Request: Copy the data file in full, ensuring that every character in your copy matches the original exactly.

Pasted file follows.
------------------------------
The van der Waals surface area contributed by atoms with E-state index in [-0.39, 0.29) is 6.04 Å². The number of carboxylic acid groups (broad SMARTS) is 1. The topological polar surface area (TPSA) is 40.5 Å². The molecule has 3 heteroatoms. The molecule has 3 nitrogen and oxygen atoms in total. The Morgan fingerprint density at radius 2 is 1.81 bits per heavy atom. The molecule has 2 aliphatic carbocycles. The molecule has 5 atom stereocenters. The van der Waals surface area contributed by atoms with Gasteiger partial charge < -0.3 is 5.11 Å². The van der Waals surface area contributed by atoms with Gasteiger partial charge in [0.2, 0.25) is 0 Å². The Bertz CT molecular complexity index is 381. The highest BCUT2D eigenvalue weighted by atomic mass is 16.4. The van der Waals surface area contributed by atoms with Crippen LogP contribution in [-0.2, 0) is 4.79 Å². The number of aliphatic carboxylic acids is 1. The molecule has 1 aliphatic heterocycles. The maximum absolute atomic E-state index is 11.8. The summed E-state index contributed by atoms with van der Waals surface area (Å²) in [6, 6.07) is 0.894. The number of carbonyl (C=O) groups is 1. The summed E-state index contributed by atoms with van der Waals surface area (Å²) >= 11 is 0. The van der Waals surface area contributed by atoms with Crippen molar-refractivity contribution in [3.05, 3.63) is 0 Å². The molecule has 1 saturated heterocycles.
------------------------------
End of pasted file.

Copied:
The van der Waals surface area contributed by atoms with E-state index in [-0.39, 0.29) is 6.04 Å². The number of carboxylic acid groups (broad SMARTS) is 1. The topological polar surface area (TPSA) is 40.5 Å². The molecule has 3 heteroatoms. The molecule has 3 nitrogen and oxygen atoms in total. The Morgan fingerprint density at radius 2 is 1.81 bits per heavy atom. The molecule has 2 aliphatic carbocycles. The molecule has 5 atom stereocenters. The van der Waals surface area contributed by atoms with Gasteiger partial charge < -0.3 is 5.11 Å². The van der Waals surface area contributed by atoms with Gasteiger partial charge in [0.2, 0.25) is 0 Å². The Bertz CT molecular complexity index is 381. The highest BCUT2D eigenvalue weighted by atomic mass is 16.4. The van der Waals surface area contributed by atoms with Crippen LogP contribution in [-0.2, 0) is 4.79 Å². The number of aliphatic carboxylic acids is 1. The molecule has 1 aliphatic heterocycles. The maximum absolute atomic E-state index is 11.8. The summed E-state index contributed by atoms with van der Waals surface area (Å²) in [6, 6.07) is 0.894. The number of carbonyl (C=O) groups is 1. The summed E-state index contributed by atoms with van der Waals surface area (Å²) >= 11 is 0. The van der Waals surface area contributed by atoms with Crippen molar-refractivity contribution in [3.05, 3.63) is 0 Å². The molecule has 1 saturated heterocycles.